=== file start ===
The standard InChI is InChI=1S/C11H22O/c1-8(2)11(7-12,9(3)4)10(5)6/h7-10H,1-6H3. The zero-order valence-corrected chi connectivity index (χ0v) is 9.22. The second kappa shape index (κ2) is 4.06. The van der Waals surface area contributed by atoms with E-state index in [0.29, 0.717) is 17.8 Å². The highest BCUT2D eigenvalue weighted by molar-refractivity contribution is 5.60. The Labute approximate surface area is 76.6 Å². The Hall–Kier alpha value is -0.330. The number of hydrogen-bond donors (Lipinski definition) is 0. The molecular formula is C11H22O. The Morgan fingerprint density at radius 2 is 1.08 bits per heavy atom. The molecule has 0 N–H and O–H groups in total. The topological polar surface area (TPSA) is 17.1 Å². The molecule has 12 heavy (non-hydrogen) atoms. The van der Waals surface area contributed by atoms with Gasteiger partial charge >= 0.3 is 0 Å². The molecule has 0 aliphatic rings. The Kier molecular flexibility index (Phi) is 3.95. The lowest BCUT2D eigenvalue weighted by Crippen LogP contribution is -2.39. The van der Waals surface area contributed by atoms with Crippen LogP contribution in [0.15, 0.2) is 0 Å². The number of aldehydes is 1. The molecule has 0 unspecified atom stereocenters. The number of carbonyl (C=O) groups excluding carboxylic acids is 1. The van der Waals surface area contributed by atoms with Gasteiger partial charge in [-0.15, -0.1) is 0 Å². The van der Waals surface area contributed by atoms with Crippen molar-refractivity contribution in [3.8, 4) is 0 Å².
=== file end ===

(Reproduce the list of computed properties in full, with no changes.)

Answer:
The standard InChI is InChI=1S/C11H22O/c1-8(2)11(7-12,9(3)4)10(5)6/h7-10H,1-6H3. The zero-order valence-corrected chi connectivity index (χ0v) is 9.22. The second kappa shape index (κ2) is 4.06. The van der Waals surface area contributed by atoms with E-state index in [0.29, 0.717) is 17.8 Å². The highest BCUT2D eigenvalue weighted by molar-refractivity contribution is 5.60. The Labute approximate surface area is 76.6 Å². The Hall–Kier alpha value is -0.330. The number of hydrogen-bond donors (Lipinski definition) is 0. The molecular formula is C11H22O. The Morgan fingerprint density at radius 2 is 1.08 bits per heavy atom. The molecule has 0 N–H and O–H groups in total. The topological polar surface area (TPSA) is 17.1 Å². The molecule has 12 heavy (non-hydrogen) atoms. The van der Waals surface area contributed by atoms with Gasteiger partial charge >= 0.3 is 0 Å². The molecule has 0 aliphatic rings. The Kier molecular flexibility index (Phi) is 3.95. The lowest BCUT2D eigenvalue weighted by Crippen LogP contribution is -2.39. The van der Waals surface area contributed by atoms with Crippen LogP contribution in [0.15, 0.2) is 0 Å². The number of aldehydes is 1. The molecule has 0 unspecified atom stereocenters. The number of carbonyl (C=O) groups excluding carboxylic acids is 1. The van der Waals surface area contributed by atoms with Gasteiger partial charge in [-0.15, -0.1) is 0 Å². The van der Waals surface area contributed by atoms with Crippen molar-refractivity contribution in [3.8, 4) is 0 Å².